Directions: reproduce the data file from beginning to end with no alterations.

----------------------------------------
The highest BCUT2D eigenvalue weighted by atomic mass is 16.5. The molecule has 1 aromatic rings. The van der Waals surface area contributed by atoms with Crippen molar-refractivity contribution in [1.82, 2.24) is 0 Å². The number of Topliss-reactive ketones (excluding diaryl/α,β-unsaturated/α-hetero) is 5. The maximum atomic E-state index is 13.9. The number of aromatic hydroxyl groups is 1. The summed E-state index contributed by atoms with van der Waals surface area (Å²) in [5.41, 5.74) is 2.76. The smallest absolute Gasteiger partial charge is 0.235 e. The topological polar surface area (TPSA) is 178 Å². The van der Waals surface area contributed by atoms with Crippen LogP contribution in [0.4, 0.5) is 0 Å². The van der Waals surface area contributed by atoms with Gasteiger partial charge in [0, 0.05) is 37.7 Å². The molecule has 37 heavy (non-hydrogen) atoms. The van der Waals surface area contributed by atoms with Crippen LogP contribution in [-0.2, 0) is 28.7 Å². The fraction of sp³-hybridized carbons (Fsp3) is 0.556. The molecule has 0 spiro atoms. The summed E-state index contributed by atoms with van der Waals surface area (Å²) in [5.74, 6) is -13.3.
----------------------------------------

The highest BCUT2D eigenvalue weighted by atomic mass is 16.5. The molecule has 1 aromatic rings. The van der Waals surface area contributed by atoms with Crippen molar-refractivity contribution in [1.82, 2.24) is 0 Å². The number of Topliss-reactive ketones (excluding diaryl/α,β-unsaturated/α-hetero) is 5. The maximum atomic E-state index is 13.9. The number of aromatic hydroxyl groups is 1. The summed E-state index contributed by atoms with van der Waals surface area (Å²) in [5.41, 5.74) is 2.76. The smallest absolute Gasteiger partial charge is 0.235 e. The topological polar surface area (TPSA) is 178 Å². The van der Waals surface area contributed by atoms with Crippen LogP contribution in [0.4, 0.5) is 0 Å². The van der Waals surface area contributed by atoms with Gasteiger partial charge in [0, 0.05) is 37.7 Å². The molecule has 37 heavy (non-hydrogen) atoms. The van der Waals surface area contributed by atoms with Crippen LogP contribution in [-0.2, 0) is 28.7 Å². The fraction of sp³-hybridized carbons (Fsp3) is 0.556. The molecule has 0 spiro atoms. The summed E-state index contributed by atoms with van der Waals surface area (Å²) in [5.74, 6) is -13.3.